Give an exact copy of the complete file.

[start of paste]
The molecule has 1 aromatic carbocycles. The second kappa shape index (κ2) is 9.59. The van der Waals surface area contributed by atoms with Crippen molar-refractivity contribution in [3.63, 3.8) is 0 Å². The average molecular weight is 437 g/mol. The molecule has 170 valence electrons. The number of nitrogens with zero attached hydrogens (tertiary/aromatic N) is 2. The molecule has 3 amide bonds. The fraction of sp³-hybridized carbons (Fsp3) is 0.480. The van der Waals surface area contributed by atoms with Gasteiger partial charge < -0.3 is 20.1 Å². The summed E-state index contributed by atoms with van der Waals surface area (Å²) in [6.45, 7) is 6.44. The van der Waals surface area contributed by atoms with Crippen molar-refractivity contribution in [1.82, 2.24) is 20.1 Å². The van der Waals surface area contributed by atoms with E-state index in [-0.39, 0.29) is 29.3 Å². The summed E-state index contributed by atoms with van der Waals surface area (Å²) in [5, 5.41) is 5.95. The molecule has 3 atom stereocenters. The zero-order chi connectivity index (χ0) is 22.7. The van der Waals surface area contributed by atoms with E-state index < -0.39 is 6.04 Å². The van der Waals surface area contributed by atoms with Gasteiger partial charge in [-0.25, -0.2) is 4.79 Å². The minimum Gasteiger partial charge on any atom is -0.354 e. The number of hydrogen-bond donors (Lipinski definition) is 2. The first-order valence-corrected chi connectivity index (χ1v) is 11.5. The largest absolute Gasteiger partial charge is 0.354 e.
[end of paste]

The molecule has 1 aromatic carbocycles. The second kappa shape index (κ2) is 9.59. The van der Waals surface area contributed by atoms with Crippen molar-refractivity contribution in [3.63, 3.8) is 0 Å². The average molecular weight is 437 g/mol. The molecule has 170 valence electrons. The number of nitrogens with zero attached hydrogens (tertiary/aromatic N) is 2. The molecule has 3 amide bonds. The fraction of sp³-hybridized carbons (Fsp3) is 0.480. The van der Waals surface area contributed by atoms with Gasteiger partial charge < -0.3 is 20.1 Å². The summed E-state index contributed by atoms with van der Waals surface area (Å²) in [6.45, 7) is 6.44. The van der Waals surface area contributed by atoms with Crippen molar-refractivity contribution in [1.82, 2.24) is 20.1 Å². The van der Waals surface area contributed by atoms with E-state index in [-0.39, 0.29) is 29.3 Å². The summed E-state index contributed by atoms with van der Waals surface area (Å²) in [5, 5.41) is 5.95. The molecule has 3 atom stereocenters. The zero-order chi connectivity index (χ0) is 22.7. The van der Waals surface area contributed by atoms with E-state index < -0.39 is 6.04 Å². The van der Waals surface area contributed by atoms with Gasteiger partial charge in [-0.25, -0.2) is 4.79 Å². The minimum Gasteiger partial charge on any atom is -0.354 e. The number of hydrogen-bond donors (Lipinski definition) is 2. The first-order valence-corrected chi connectivity index (χ1v) is 11.5. The largest absolute Gasteiger partial charge is 0.354 e.